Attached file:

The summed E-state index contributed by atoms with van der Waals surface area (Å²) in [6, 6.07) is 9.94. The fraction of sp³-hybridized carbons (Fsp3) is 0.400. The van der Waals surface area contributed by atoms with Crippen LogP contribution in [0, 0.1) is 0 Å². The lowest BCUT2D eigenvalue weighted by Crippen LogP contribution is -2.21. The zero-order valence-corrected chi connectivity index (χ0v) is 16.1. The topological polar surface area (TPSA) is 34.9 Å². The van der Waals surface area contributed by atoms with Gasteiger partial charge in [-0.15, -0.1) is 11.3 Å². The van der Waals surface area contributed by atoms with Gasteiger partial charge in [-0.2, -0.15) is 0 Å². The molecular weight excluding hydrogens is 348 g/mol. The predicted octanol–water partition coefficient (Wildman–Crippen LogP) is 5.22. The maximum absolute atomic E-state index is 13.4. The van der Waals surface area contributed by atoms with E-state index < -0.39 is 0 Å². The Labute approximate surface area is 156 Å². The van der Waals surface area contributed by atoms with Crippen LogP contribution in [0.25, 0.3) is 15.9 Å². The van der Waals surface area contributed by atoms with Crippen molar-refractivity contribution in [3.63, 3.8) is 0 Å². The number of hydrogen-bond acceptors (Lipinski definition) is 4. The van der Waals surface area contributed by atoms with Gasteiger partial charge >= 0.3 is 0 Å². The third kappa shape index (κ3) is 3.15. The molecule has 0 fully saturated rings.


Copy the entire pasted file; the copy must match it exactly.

The summed E-state index contributed by atoms with van der Waals surface area (Å²) in [6, 6.07) is 9.94. The fraction of sp³-hybridized carbons (Fsp3) is 0.400. The van der Waals surface area contributed by atoms with Crippen LogP contribution in [0, 0.1) is 0 Å². The lowest BCUT2D eigenvalue weighted by Crippen LogP contribution is -2.21. The zero-order valence-corrected chi connectivity index (χ0v) is 16.1. The topological polar surface area (TPSA) is 34.9 Å². The van der Waals surface area contributed by atoms with Gasteiger partial charge in [-0.15, -0.1) is 11.3 Å². The van der Waals surface area contributed by atoms with Gasteiger partial charge in [-0.2, -0.15) is 0 Å². The molecular weight excluding hydrogens is 348 g/mol. The predicted octanol–water partition coefficient (Wildman–Crippen LogP) is 5.22. The maximum absolute atomic E-state index is 13.4. The van der Waals surface area contributed by atoms with E-state index < -0.39 is 0 Å². The Labute approximate surface area is 156 Å². The van der Waals surface area contributed by atoms with Crippen LogP contribution in [0.25, 0.3) is 15.9 Å². The van der Waals surface area contributed by atoms with Crippen molar-refractivity contribution in [3.63, 3.8) is 0 Å². The number of hydrogen-bond acceptors (Lipinski definition) is 4. The van der Waals surface area contributed by atoms with Gasteiger partial charge >= 0.3 is 0 Å². The third kappa shape index (κ3) is 3.15. The molecule has 0 fully saturated rings.